Life without hard edges

Robert Burle Marx, Safra Bank roof garden, Sao Paulo 1982

I love working in the yard. One of my favorite activities is growing indigenous plant species, and working with my cacti. I’ve cleverly planted cacti along one edge of the pool as a special treat for anyone who dares to run at the pool.

Several years ago, I came across Roberto Burle Marx, the Brazilian landscape architect. Marx (not one of the famous brothers) was born in 1909 and studied in Germany during the Weimar Republic. He initially considered the Brazilian vegetation as scrub, but evolved to recognize its inherent beauty. His forms clearly are derived from a modernist sensibility, with a touch of the organic. Marx’s landscapes read like a Miro painting or Calder sculpture. The paving at the Copacabana Beach in Rio de Janeiro echoes the forms of the waves and creates a wonderful sense of motion.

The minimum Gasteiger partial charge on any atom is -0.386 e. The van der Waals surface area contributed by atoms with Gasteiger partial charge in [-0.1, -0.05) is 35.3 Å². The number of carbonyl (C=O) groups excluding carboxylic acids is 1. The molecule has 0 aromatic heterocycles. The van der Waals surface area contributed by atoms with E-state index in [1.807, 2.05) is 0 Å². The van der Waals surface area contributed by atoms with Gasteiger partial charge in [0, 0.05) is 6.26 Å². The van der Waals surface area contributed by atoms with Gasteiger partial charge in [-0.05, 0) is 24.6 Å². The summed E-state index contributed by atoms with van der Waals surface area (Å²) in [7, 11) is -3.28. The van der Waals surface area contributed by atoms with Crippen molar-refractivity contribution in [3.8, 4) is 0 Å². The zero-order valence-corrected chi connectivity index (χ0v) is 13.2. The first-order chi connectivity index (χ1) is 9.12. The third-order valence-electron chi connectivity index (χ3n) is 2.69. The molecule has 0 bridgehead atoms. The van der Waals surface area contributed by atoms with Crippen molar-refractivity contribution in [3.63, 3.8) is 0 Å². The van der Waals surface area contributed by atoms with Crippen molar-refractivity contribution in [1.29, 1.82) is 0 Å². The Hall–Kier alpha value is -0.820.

I was watching one of those design shows on HGTV yesterday. The owners of a new house insisted that the freeform palette shaped pool, clearly based on one of Marx’s forms be taken out and replaced with a rock/waterfall pool. I’m not one to talk back to the television, but I found myself doing that. “No, no, no, for the love of everything sacred, please no,” I found myself begging the hapless homeowners on the screen.

Roberto Burle Marx, Copacabana Beach, Rio de Janeiro 1970

Robert Burle Marx, Cisneros Residence, Caracas 1980

Roberto Burle Marx, New York Botanical Garden

Roberto Burle Marx, Ibirapuera Park, Sao Paulo 1953

Roberto Burle Marx, Safra Bank, Sao Paulo 1982

Roberto Burle Marx, Ibirapuera Park, Sao Paulo 1953